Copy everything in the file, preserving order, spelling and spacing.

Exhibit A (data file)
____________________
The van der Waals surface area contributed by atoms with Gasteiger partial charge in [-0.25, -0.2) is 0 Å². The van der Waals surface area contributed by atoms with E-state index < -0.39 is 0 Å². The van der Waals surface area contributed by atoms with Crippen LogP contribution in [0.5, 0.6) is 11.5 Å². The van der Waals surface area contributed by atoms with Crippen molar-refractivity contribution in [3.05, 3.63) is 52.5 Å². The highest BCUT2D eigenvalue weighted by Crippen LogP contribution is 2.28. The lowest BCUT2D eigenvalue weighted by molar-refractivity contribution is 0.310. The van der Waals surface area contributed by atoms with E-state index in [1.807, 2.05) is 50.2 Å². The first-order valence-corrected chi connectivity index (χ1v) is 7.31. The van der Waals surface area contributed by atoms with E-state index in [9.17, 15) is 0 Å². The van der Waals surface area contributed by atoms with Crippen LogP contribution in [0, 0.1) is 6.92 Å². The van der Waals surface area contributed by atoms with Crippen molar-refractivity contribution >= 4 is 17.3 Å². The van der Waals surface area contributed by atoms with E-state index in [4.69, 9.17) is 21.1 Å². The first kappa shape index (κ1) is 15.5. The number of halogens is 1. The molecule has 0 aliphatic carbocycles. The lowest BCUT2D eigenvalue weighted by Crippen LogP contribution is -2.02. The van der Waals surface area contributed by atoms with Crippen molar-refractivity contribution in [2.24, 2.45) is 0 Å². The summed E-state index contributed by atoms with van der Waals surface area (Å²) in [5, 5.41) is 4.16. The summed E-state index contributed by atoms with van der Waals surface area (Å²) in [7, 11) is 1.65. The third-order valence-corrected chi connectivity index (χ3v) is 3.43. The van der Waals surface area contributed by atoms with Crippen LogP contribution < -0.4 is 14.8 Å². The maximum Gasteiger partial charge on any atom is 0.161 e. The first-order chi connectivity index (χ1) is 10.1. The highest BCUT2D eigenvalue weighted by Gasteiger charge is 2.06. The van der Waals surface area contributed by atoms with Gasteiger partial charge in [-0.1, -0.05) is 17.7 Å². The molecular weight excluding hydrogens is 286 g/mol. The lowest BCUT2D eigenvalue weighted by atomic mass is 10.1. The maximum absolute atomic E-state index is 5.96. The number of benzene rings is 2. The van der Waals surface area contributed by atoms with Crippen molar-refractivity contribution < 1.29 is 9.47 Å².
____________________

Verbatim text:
The van der Waals surface area contributed by atoms with Gasteiger partial charge in [-0.25, -0.2) is 0 Å². The van der Waals surface area contributed by atoms with E-state index < -0.39 is 0 Å². The van der Waals surface area contributed by atoms with Crippen LogP contribution in [0.5, 0.6) is 11.5 Å². The van der Waals surface area contributed by atoms with Crippen molar-refractivity contribution in [3.05, 3.63) is 52.5 Å². The highest BCUT2D eigenvalue weighted by Crippen LogP contribution is 2.28. The lowest BCUT2D eigenvalue weighted by molar-refractivity contribution is 0.310. The van der Waals surface area contributed by atoms with E-state index in [1.807, 2.05) is 50.2 Å². The first-order valence-corrected chi connectivity index (χ1v) is 7.31. The van der Waals surface area contributed by atoms with E-state index in [9.17, 15) is 0 Å². The van der Waals surface area contributed by atoms with Crippen LogP contribution in [0, 0.1) is 6.92 Å². The van der Waals surface area contributed by atoms with Crippen molar-refractivity contribution >= 4 is 17.3 Å². The van der Waals surface area contributed by atoms with E-state index in [4.69, 9.17) is 21.1 Å². The first kappa shape index (κ1) is 15.5. The number of halogens is 1. The molecule has 0 aliphatic carbocycles. The lowest BCUT2D eigenvalue weighted by Crippen LogP contribution is -2.02. The van der Waals surface area contributed by atoms with Crippen molar-refractivity contribution in [2.24, 2.45) is 0 Å². The summed E-state index contributed by atoms with van der Waals surface area (Å²) in [5, 5.41) is 4.16. The summed E-state index contributed by atoms with van der Waals surface area (Å²) in [7, 11) is 1.65. The third-order valence-corrected chi connectivity index (χ3v) is 3.43. The van der Waals surface area contributed by atoms with Crippen LogP contribution < -0.4 is 14.8 Å². The maximum Gasteiger partial charge on any atom is 0.161 e. The first-order chi connectivity index (χ1) is 10.1. The highest BCUT2D eigenvalue weighted by Gasteiger charge is 2.06. The van der Waals surface area contributed by atoms with Gasteiger partial charge in [-0.1, -0.05) is 17.7 Å². The molecular weight excluding hydrogens is 286 g/mol. The lowest BCUT2D eigenvalue weighted by atomic mass is 10.1. The maximum absolute atomic E-state index is 5.96. The number of benzene rings is 2. The van der Waals surface area contributed by atoms with Crippen molar-refractivity contribution < 1.29 is 9.47 Å².